The following is exerted from the most recent Tennessee Association of Realtor’s newsletter. It is a timely article. This week I have run into three separate multiple offer situations and I lost another bid that was over asking price.
QUESTION: Now that the market has heated up again, I have received multiple offers on a property I listed. One of these offers includes a clause stating that the prospective buyer will pay $XXX over any other offer I receive. How should I handle this and what should I advise my seller-client? I’ve heard these kinds of offers are common in other parts of the country, but this is the first one I’ve dealt with.
ANSWER: This is most often called an “escalation clause” …involving a fixed-price offer, but an additional statement that – if other offers are received – the buyer will exceed any other offers by a certain amount, often up to a “ceiling” price.
The type of offer to which you refer is difficult to handle appropriately. In order to accept an offer that is XX percent (or $xxx) over the highest bid, the purchaser will probably want proof as to what the highest price is (in a bona fide third-party offer) IF such a price plus percentage offer were accepted and the listing broker then informed the offeror what the actual price would be after the addition of the percentage. To REVEAL this information to the potential purchaser making the offer with the escalation clause could place the listing broker in a possibly illegal and unethical position.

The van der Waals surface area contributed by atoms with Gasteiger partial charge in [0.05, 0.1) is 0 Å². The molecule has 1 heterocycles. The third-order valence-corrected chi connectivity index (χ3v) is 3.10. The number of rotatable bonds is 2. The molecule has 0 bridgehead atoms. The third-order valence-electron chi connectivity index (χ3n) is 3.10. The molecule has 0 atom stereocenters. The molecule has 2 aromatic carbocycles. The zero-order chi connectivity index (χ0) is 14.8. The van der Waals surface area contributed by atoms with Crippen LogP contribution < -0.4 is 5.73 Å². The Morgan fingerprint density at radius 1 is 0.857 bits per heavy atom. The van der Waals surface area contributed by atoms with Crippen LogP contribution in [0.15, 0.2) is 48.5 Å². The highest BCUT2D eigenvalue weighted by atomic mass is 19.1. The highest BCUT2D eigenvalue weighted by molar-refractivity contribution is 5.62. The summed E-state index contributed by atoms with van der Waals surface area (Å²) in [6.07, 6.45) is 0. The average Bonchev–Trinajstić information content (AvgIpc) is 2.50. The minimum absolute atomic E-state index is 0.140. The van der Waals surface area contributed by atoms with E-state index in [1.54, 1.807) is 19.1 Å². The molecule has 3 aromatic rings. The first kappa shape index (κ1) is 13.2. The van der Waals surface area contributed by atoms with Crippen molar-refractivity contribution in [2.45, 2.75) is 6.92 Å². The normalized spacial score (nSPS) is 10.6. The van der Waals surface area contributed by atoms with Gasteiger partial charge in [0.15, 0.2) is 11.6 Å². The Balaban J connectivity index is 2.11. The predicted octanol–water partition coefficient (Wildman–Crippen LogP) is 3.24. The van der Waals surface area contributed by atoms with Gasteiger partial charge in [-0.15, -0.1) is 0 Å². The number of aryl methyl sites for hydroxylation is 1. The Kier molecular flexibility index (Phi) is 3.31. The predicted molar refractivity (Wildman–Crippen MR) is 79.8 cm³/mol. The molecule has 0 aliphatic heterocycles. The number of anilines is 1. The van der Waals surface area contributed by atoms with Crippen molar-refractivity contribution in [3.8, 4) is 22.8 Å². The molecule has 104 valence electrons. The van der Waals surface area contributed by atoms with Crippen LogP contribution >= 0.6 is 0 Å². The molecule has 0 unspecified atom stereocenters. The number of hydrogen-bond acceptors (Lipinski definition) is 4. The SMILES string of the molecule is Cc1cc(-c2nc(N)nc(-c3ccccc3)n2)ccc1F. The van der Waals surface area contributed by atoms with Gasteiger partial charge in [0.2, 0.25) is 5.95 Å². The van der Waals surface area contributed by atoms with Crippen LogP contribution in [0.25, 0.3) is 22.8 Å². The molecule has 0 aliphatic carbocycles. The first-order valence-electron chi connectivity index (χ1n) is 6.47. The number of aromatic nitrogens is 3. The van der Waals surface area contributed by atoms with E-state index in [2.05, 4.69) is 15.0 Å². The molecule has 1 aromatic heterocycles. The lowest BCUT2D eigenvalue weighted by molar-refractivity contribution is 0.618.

This is due to various statutes, the National Association of REALTORS (“NAR”) Code of Ethics and an opinion from the NAR Membership Services department. First, the Tennessee Code Annotated (“T.C.A.”) 62-13-402(3) indicates that information received by any licensee involved in a transaction (including the licensee on the opposing side of the transaction) that might be considered confidential is to remain confidential. Since the price offered by a prospective purchaser could reasonably be deemed confidential as to third parties, it should remain confidential. Additionally, T.C.A. 62-13-402(4) states that a licensee has an obligation to treat all parties to the transaction with honesty and good faith. Therefore, it very well may be a violation of the cited statute for the listing broker to reveal to one potential purchaser what a different potential purchaser offered.
Even if the identity of the buyer making another offer is “shielded”, the very fact that one buyer’s offered price is revealed to a different prospective buyer, the latter statute above (62-13-402(4) COULD be interpreted to require that a listing broker then go back to ALL prospective buyers and reveal what other buyers were offering. A MUCH better and safer approach would be for a listing broker – who receives multiple offers, one of which has an escalation clause – to request that ALL buyers make their highest and best firm price offer or to counter the offer with the escalation clause at a firm dollar amount.
The TN Real Estate Commission has also, in the past, frowned upon escalation clauses.
[SOURCE: TAR’s Legal & Ethics Hot Line Attorneys]